Here I have listed what I think you should have in your collection to display a typical platoon leader, above and beyound the basic combat equipment issue all the troopers would have in the US Army in Vietnam. Don't forget, even the LT has personal preferences for what he carries, just like any other troop, but he is expected to lead by example, so.....no Love Beads, Peace symbols, Hippie crap.
Uniform - Jungle jacket, trousers, M1 helmet with cover, T-shirt, socks, boxer shorts, combat boots.
Web Gear - standard system M1956 or M1967 webbing: This is belt, suspenders, two ammo pouches, two canteens with covers, buttpack (Optional), compass pouch, E-tool and cover.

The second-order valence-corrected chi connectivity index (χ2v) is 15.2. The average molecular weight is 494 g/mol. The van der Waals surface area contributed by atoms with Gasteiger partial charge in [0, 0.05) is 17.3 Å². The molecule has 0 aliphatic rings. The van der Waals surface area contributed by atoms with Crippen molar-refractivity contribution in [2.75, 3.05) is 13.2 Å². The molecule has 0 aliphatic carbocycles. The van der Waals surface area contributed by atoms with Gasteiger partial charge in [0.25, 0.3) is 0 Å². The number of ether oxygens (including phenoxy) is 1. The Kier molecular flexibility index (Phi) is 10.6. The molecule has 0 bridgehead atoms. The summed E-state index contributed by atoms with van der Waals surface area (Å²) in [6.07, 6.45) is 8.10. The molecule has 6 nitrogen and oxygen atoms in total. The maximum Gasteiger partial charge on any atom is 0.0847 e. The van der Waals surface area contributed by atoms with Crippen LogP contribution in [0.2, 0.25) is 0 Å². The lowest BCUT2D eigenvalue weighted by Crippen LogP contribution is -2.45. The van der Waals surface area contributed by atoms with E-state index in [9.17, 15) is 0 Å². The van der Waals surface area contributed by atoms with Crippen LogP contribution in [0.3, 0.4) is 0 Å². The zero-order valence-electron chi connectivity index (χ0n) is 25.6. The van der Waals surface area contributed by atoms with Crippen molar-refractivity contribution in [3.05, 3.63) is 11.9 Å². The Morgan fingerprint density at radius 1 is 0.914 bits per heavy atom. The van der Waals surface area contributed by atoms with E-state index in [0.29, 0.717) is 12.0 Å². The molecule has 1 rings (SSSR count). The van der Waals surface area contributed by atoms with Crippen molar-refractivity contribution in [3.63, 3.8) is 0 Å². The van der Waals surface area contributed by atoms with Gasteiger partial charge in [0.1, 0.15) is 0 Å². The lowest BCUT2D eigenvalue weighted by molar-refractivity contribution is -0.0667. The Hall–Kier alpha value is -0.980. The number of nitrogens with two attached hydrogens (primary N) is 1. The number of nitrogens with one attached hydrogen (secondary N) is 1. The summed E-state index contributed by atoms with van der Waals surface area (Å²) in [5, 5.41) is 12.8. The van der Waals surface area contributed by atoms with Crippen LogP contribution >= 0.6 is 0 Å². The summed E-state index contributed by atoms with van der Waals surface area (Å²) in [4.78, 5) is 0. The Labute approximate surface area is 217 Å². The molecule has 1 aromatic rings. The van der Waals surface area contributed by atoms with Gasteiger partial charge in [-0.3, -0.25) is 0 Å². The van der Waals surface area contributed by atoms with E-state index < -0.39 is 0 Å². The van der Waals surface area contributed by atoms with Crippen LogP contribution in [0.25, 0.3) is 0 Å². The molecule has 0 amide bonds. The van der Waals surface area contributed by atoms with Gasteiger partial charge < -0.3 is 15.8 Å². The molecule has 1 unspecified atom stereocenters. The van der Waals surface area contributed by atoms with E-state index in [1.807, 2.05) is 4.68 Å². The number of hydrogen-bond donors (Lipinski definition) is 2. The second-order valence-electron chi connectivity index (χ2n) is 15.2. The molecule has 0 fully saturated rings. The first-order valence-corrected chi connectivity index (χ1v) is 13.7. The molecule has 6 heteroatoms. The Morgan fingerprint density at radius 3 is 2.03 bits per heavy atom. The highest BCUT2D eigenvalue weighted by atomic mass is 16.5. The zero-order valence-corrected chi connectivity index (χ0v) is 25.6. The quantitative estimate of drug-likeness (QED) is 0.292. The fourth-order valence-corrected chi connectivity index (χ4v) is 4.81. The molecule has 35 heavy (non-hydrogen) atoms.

Optional additional system equipment - 5 QT canteen, bayonet, machete
Existence Equipment - poncho and/or pup tent, poncho liner, mess tin and C-rations
Firearms & Accessories - Colt M16, M16A1 or XM-177 and at least three loaded cotton bandoliers, M1911A1 pistol, .45 magazine case with two magazines, M1910 holster or shoulder holster, fragmentation grenades, smoke grenade
Additional equipment - 1 claymore mine bag (to carryyour extra goodies), map case, Army issue compass, Army issue binoculars and case, Army issue wrist watch, lightweight rucksack w/frame, 550 parachute cord, M1952 or M1969 flak jacket.